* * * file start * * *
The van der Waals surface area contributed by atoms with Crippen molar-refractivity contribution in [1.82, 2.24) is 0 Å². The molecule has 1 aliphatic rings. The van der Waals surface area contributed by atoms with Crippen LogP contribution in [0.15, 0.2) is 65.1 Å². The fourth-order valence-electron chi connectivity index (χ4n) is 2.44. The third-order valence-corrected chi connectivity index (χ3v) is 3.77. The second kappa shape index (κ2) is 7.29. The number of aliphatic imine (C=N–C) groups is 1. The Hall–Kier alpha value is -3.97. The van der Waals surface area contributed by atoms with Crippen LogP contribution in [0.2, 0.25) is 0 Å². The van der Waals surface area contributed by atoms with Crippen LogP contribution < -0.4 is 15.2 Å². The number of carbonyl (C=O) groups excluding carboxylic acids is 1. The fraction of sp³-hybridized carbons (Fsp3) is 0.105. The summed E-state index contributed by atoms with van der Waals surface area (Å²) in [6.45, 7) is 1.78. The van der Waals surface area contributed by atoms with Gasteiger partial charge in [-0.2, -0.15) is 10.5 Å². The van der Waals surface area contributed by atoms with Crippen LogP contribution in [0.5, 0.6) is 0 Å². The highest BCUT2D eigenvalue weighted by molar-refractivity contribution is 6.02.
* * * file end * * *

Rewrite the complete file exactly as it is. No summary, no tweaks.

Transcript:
The van der Waals surface area contributed by atoms with Crippen molar-refractivity contribution in [1.82, 2.24) is 0 Å². The molecule has 1 aliphatic rings. The van der Waals surface area contributed by atoms with Crippen LogP contribution in [0.15, 0.2) is 65.1 Å². The fourth-order valence-electron chi connectivity index (χ4n) is 2.44. The third-order valence-corrected chi connectivity index (χ3v) is 3.77. The second kappa shape index (κ2) is 7.29. The number of aliphatic imine (C=N–C) groups is 1. The Hall–Kier alpha value is -3.97. The van der Waals surface area contributed by atoms with Crippen LogP contribution in [0.2, 0.25) is 0 Å². The van der Waals surface area contributed by atoms with Crippen LogP contribution < -0.4 is 15.2 Å². The number of carbonyl (C=O) groups excluding carboxylic acids is 1. The fraction of sp³-hybridized carbons (Fsp3) is 0.105. The summed E-state index contributed by atoms with van der Waals surface area (Å²) in [6.45, 7) is 1.78. The van der Waals surface area contributed by atoms with Gasteiger partial charge in [-0.2, -0.15) is 10.5 Å². The van der Waals surface area contributed by atoms with Crippen LogP contribution in [0.5, 0.6) is 0 Å². The highest BCUT2D eigenvalue weighted by molar-refractivity contribution is 6.02.